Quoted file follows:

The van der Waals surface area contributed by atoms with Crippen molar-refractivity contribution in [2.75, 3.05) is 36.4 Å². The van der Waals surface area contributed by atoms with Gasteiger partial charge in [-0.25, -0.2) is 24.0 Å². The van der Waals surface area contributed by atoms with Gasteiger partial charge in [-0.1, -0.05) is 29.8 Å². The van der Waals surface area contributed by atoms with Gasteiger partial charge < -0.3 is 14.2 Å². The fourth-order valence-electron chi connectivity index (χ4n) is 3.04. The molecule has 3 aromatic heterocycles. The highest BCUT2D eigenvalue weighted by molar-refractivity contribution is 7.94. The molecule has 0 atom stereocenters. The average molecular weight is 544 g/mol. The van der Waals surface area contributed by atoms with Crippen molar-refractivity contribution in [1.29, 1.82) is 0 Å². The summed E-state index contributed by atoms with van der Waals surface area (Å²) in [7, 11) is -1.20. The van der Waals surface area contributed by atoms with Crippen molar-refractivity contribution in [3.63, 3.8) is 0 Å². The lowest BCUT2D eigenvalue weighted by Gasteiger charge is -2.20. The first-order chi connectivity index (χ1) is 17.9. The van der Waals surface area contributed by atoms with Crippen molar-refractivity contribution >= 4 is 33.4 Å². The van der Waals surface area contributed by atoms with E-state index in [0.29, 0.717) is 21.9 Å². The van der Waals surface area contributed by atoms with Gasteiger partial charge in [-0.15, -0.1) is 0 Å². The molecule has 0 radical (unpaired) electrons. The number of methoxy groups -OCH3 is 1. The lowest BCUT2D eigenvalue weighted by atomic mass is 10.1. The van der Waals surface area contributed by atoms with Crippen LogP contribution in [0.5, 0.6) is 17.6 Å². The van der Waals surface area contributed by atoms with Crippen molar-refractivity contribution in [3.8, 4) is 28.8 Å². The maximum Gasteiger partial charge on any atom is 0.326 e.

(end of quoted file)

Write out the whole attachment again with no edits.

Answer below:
The van der Waals surface area contributed by atoms with Crippen molar-refractivity contribution in [2.75, 3.05) is 36.4 Å². The van der Waals surface area contributed by atoms with Gasteiger partial charge in [-0.25, -0.2) is 24.0 Å². The van der Waals surface area contributed by atoms with Gasteiger partial charge in [-0.1, -0.05) is 29.8 Å². The van der Waals surface area contributed by atoms with Gasteiger partial charge < -0.3 is 14.2 Å². The fourth-order valence-electron chi connectivity index (χ4n) is 3.04. The molecule has 3 aromatic heterocycles. The highest BCUT2D eigenvalue weighted by molar-refractivity contribution is 7.94. The molecule has 0 atom stereocenters. The average molecular weight is 544 g/mol. The van der Waals surface area contributed by atoms with Crippen molar-refractivity contribution in [1.29, 1.82) is 0 Å². The summed E-state index contributed by atoms with van der Waals surface area (Å²) in [7, 11) is -1.20. The van der Waals surface area contributed by atoms with Crippen molar-refractivity contribution in [3.63, 3.8) is 0 Å². The lowest BCUT2D eigenvalue weighted by Gasteiger charge is -2.20. The first-order chi connectivity index (χ1) is 17.9. The van der Waals surface area contributed by atoms with Crippen molar-refractivity contribution >= 4 is 33.4 Å². The van der Waals surface area contributed by atoms with E-state index in [0.29, 0.717) is 21.9 Å². The van der Waals surface area contributed by atoms with Gasteiger partial charge in [-0.15, -0.1) is 0 Å². The molecule has 0 radical (unpaired) electrons. The number of methoxy groups -OCH3 is 1. The lowest BCUT2D eigenvalue weighted by atomic mass is 10.1. The van der Waals surface area contributed by atoms with Crippen LogP contribution in [0.5, 0.6) is 17.6 Å². The van der Waals surface area contributed by atoms with Crippen molar-refractivity contribution in [3.8, 4) is 28.8 Å². The maximum Gasteiger partial charge on any atom is 0.326 e.